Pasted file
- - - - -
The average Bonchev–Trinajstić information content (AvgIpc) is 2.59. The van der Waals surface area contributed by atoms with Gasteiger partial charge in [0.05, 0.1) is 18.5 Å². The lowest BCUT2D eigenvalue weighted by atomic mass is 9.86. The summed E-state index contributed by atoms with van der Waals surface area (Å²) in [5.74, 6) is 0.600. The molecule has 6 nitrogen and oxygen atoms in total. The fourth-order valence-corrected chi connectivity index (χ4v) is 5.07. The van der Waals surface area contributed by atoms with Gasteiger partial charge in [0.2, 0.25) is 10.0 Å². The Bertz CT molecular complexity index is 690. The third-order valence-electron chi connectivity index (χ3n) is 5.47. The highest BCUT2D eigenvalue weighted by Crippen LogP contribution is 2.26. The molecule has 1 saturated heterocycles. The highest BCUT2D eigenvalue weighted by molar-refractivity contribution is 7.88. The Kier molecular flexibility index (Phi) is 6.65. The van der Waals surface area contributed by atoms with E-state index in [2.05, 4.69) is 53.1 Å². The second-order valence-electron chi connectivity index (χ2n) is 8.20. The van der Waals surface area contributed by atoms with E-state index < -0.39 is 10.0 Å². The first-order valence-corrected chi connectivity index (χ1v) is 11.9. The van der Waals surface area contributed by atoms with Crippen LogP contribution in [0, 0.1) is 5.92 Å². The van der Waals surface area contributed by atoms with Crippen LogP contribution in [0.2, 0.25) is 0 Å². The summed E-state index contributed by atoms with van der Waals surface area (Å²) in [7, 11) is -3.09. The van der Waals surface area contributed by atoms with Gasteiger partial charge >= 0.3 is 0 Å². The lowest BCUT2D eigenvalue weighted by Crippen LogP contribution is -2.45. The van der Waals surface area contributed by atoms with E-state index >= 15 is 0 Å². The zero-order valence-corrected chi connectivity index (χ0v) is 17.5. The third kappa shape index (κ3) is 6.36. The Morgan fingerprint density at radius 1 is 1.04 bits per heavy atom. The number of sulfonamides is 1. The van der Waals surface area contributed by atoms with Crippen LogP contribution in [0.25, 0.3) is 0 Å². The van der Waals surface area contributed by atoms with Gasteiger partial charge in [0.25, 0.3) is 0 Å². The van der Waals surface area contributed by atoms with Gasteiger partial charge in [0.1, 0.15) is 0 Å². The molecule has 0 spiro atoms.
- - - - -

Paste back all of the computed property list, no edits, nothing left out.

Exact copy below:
The average Bonchev–Trinajstić information content (AvgIpc) is 2.59. The van der Waals surface area contributed by atoms with Gasteiger partial charge in [0.05, 0.1) is 18.5 Å². The lowest BCUT2D eigenvalue weighted by atomic mass is 9.86. The summed E-state index contributed by atoms with van der Waals surface area (Å²) in [5.74, 6) is 0.600. The molecule has 6 nitrogen and oxygen atoms in total. The fourth-order valence-corrected chi connectivity index (χ4v) is 5.07. The van der Waals surface area contributed by atoms with Gasteiger partial charge in [0.2, 0.25) is 10.0 Å². The Bertz CT molecular complexity index is 690. The third-order valence-electron chi connectivity index (χ3n) is 5.47. The highest BCUT2D eigenvalue weighted by Crippen LogP contribution is 2.26. The molecule has 1 saturated heterocycles. The highest BCUT2D eigenvalue weighted by molar-refractivity contribution is 7.88. The Kier molecular flexibility index (Phi) is 6.65. The van der Waals surface area contributed by atoms with E-state index in [2.05, 4.69) is 53.1 Å². The second-order valence-electron chi connectivity index (χ2n) is 8.20. The van der Waals surface area contributed by atoms with E-state index < -0.39 is 10.0 Å². The first-order valence-corrected chi connectivity index (χ1v) is 11.9. The van der Waals surface area contributed by atoms with Crippen LogP contribution in [0, 0.1) is 5.92 Å². The van der Waals surface area contributed by atoms with Crippen LogP contribution in [0.2, 0.25) is 0 Å². The summed E-state index contributed by atoms with van der Waals surface area (Å²) in [7, 11) is -3.09. The van der Waals surface area contributed by atoms with Gasteiger partial charge >= 0.3 is 0 Å². The lowest BCUT2D eigenvalue weighted by Crippen LogP contribution is -2.45. The van der Waals surface area contributed by atoms with E-state index >= 15 is 0 Å². The zero-order valence-corrected chi connectivity index (χ0v) is 17.5. The third kappa shape index (κ3) is 6.36. The Morgan fingerprint density at radius 1 is 1.04 bits per heavy atom. The number of sulfonamides is 1. The van der Waals surface area contributed by atoms with Crippen LogP contribution in [0.25, 0.3) is 0 Å². The van der Waals surface area contributed by atoms with Gasteiger partial charge in [0.25, 0.3) is 0 Å². The van der Waals surface area contributed by atoms with Gasteiger partial charge in [0.1, 0.15) is 0 Å². The molecule has 0 spiro atoms.